As previously noted, wine consumption could be influenced not only by consumer lifestyles or preferences but also by production levels. Typically, in economics, an increase in demand prompts suppliers to raise supply to meet it, while an increase in supply tends to reduce prices, thus stimulating further demand. To verify this, Tridge examined the correlation between each country's wine consumption and global production for the top eight wine-consuming countries in 2023 (Figure 4).

Figure 4. Correlation Coefficient between Global Wine Production and Consumption by Country

Source: Tridge

The data used includes each country's wine consumption and global wine production from 1999 to 2023, covering 25 years. Global production data was chosen over country-specific data because wine production is a global commodity traded internationally rather than solely consumed domestically.

In Figure 4, the key points to note are the coefficients and p-values. The coefficient indicates the relationship between global wine production and each country's wine consumption; the closer it is to 1 or -1, the stronger the relationship. A value closer to 1 indicates a significant influence between the two. The p-value indicates whether the coefficient is statistically significant; a p-value higher than 0.05 means no statistical significance, while a p-value lower than 0.05 indicates statistical significance. Therefore, the coefficient data is meaningful only if the p-value is below 0.05.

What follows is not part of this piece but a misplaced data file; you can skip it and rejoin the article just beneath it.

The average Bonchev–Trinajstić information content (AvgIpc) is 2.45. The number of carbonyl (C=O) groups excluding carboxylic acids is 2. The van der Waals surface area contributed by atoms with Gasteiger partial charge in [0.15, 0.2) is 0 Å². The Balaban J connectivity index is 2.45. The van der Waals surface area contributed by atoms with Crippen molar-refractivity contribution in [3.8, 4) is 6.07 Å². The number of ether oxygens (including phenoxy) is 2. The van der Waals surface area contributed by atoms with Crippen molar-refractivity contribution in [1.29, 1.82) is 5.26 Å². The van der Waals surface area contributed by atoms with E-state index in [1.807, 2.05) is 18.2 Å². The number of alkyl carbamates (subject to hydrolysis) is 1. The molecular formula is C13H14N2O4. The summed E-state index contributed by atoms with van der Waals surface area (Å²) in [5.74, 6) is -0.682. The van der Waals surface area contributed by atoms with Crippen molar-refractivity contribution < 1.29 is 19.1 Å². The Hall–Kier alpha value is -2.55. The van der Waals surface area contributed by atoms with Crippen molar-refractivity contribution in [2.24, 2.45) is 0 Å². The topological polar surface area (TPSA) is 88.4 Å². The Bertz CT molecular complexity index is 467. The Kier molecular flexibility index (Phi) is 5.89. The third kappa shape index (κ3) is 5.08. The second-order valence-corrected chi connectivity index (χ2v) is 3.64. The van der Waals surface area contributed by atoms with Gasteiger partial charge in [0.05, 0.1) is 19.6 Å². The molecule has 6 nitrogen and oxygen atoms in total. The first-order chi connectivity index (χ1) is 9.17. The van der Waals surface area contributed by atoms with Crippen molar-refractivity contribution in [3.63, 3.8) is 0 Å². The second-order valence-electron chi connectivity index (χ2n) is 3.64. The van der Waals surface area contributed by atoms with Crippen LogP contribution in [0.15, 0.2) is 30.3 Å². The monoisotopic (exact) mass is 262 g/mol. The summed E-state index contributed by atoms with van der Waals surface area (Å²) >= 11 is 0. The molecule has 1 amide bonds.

The calculated values show that the coefficients are generally low for each country, indicating a relatively weak relationship between global wine production and each country's consumption. More importantly, all p-values are above 0.05, indicating no statistical significance.

Conclusion

The 2019 study mentioned above illustrated that gender and education level can impact wine consumption with statistical significance, although it has a limitation that the sample size may not have been sufficiently large to represent global consumers accurately.

Tridge explored the relationship between the simultaneous decline in consumption and production post-COVID-19 to determine whether production data could predict consumer consumption trends. The results showed that the correlation coefficients between global wine production and each country's consumption were not high, and more importantly, the statistical significance could not be established.

Additionally, Tridge conducted a regression analysis to examine the direct correlation between global grape production and wine production. However, this analysis also did not yield significant results. Wine suppliers should carefully approach markets like the US, where wine consumption has consistently increased (CAGR 1.89% during 25 years). Tridge recommends that wine suppliers consider factors such as education levels in each country in their market strategies.

By clicking “Accept Cookies,” I agree to provide cookies for statistical and personalized preference purposes. To learn more about our cookies, please read our Privacy Policy.